A SCOTS academic who advises the US governing body of cycling says sports chiefs should consider allowing performance enhancing drugs.
Dr Paul Dimeo is a senior lecturer in sport studies at the University of Stirling, also chairing the USA Cycling Anti-Doping Committee.
In the past all sports governing bodies have had a strict “zero tolerance” policy towards so-called “doping” in competitions.
But now Dr Dimeo has said that the “war on drugs in sport” is ineffectual, out of date and may do more harm than good – and has called for the “zero tolerance” approach to be questioned.
He has even said that erythropoietin (EPO) – the drug famously used by Lance Armstrong – might be safely used to boost the recovery and performance of athletes.
Cyclists and tennis players should be allowed to use non-medical blood transfusions – a currently banned procedure that lets them supercharge their blood with oxygen, according to the expert.
He said that the rules enforced by the World Anti-Doping Agency (Wada) and the International Olympic Committee were products of the 60s.
He explained: “What made sense then is no longer viable, practically or idealistically.”
“We now live in a world of technology, commerce and performance, where drugs could be safely used for recovery and performance if only the rules were relaxed.
“Of course, people will react with dismay. But it is time that we had a proper 21st century debate on the issue, rather than sticking to what was set in stone almost 60 years ago.
He has said that EPO could have medical and sporting benefits if it is used correctly.
He added: “There are some studies which state that low doses of EPO improve cardiac function. A whole generation of cyclists used a lot of EPO and they have survived to tell the tale.
“If we understood the dosages and the timing of dosages then maybe it would be relatively safe.
“Would an athlete mind taking a small amount of a drug that has been trialled and medically approved?”
Lance Armstrong won the Tour de France seven times – strenuously denying any use of performance enhancing drugs.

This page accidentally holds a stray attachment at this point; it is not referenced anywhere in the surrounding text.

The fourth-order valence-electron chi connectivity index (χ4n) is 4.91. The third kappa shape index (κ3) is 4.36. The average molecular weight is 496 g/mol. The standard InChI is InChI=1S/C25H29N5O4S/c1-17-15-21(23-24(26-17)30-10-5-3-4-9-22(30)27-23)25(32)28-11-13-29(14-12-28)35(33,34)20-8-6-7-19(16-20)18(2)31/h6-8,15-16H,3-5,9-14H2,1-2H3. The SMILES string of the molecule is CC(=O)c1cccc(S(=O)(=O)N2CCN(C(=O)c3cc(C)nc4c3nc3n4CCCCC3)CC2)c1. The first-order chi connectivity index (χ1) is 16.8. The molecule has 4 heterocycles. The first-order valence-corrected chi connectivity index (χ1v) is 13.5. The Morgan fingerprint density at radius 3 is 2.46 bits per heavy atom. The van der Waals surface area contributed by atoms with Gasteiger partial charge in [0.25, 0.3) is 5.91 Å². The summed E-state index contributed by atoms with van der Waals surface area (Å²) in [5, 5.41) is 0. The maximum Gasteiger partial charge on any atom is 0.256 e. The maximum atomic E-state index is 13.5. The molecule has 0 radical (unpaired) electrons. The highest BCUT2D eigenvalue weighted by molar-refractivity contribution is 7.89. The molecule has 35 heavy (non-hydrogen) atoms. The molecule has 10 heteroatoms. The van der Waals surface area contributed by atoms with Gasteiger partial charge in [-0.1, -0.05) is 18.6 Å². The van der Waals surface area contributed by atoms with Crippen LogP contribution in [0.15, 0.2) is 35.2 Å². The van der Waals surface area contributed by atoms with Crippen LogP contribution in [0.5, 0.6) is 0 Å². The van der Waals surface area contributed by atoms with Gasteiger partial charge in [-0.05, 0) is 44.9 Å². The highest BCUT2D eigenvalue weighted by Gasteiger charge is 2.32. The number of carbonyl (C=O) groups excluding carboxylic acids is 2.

But he was stripped of his titles in 2012 after confessing to the use of EPO, testosterone, blood doping and human growth hormone.
Dr Dimeo has suggested that blood transfusions could be among the first of the previously banned procedures to be allowed.
He said: “It’s safe, of course, because it happens all the time in hospitals. They would help recovery between the stages of a bike race or rounds of a tennis tournament.
“What is the harm if we know there is a doctor on hand, that everything is clean and sterilised and the blood comes from the right place?
“People will say it’s cheating, because not everybody can get access to that, but that’s not the same as saying it’s harmful.
“We’ve been brought up to believe that Ben Johnson was a cheat, that Lance Armstrong was a cheat and that many of the Russians are cheats.
“If that’s the argument that’s officially presented then, of course, it’s difficult to challenge that.
“There has to be some kind of control, but it should take a middle ground between making a big deal over relatively harmless drugs – and punishing people who have done relatively little wrong – and catching organised, systematic cheats.
“There is a potential for the reconsideration of some drugs and that’s a debate we need to have.”
A spokesman for Sport Scotland said: “We fully support Wada’s vision for a world where athletes can compete in a doping-free sporting environment.
“We do not agree that the use of EPO and blood transfusions should be allowed in sport and unreservedly condemn the use of performance-enhancing drugs.”